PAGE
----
Wow, great investigation!I have been doing a little digging and looking into this as well.
It really must come down to suspension settings from the factory?
I'm no expert, but I think it's a combination of many factors, including brakes, frame stiffness, suspension stiffness (nobody wants a harsh ride when it's empty), things like sway and track bar stiffness and (maybe the biggest limiting factor) cooling.
I like how your analysis basically proves it's not the tires or axles limiting it right now.
When it comes to brakes we know they put bigger ones on the 392 Wrangler, and they stiffened the frame as well.
There's this great article from a former FCA engineer about how much work went into the cooling when designing the Gladiator, and how that is really the limiting factor of all combustion engines for towing.
Right now, auto writers are in Sacramento, California testing the 2020 Jeep Gladiator, and while driving impressions are embargoed for a bit longer, there’s a great story to be told about how Jeep engineers managed to get the truck to tow a best-in-class (for a gas vehicle) 7,650 pounds—and why...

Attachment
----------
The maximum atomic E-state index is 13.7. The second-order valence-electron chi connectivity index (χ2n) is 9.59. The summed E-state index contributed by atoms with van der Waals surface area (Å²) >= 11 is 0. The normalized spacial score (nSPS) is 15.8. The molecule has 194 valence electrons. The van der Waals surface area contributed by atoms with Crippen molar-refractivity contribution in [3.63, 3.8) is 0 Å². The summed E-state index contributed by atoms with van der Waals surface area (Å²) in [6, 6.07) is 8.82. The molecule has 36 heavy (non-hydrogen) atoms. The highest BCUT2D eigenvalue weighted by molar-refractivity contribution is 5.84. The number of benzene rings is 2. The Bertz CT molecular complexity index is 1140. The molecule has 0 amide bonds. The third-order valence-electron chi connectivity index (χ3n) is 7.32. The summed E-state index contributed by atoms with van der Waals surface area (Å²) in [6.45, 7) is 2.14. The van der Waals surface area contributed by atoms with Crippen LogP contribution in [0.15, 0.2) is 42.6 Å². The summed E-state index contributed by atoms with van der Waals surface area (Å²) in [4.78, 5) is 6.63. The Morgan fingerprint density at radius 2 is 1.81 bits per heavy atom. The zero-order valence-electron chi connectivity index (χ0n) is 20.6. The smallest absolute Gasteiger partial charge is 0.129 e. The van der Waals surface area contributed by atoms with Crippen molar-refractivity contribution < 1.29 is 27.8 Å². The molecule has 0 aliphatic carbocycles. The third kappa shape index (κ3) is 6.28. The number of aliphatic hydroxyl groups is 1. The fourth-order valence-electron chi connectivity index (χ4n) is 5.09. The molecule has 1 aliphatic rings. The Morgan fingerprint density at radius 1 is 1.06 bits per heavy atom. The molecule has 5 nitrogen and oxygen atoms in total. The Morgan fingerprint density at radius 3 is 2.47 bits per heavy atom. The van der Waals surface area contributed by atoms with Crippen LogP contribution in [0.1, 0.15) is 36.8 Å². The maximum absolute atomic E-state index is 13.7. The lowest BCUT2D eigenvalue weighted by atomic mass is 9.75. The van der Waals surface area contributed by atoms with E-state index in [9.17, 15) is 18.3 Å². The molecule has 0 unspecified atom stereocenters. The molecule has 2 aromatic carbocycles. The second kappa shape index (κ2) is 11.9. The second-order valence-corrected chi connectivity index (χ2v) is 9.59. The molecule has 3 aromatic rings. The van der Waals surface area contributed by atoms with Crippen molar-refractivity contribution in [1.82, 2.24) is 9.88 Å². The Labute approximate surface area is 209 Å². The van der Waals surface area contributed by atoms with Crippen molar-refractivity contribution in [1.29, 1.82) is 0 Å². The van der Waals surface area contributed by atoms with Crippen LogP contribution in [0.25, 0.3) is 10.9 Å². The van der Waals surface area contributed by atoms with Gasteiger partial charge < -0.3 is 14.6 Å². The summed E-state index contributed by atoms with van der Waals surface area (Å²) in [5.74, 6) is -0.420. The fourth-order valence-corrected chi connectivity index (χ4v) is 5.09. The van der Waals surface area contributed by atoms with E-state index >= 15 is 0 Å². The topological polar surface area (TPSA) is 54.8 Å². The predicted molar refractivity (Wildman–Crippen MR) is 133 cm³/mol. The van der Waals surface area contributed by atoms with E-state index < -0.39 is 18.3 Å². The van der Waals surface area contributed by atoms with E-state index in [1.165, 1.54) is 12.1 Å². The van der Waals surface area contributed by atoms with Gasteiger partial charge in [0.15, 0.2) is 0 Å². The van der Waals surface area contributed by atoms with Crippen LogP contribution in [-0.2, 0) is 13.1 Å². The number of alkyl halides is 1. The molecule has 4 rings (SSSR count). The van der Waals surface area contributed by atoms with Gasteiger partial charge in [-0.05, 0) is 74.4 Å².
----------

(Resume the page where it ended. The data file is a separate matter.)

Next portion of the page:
I think that article does a really good job of illustrating just how complicated the design of a vehicle is, and how many factors go into things like payload and tow rating.
As much as we just want to say "The axles and tires are good for it", it's way more complicated and more of a juggling act.
At the end of it all, however, I still think the 4xe has a 500lbs payload higher than a stock Wrangler, which leads me to believe Jeep could make a "max payload" version from the factory if they wanted to.
They could just use whatever suspension/brakes/frame etc. from the 4xe but don't put in the electric stuff, and there it would be!
I think the trick would be convincing bean counters there will be enough sales to justify it.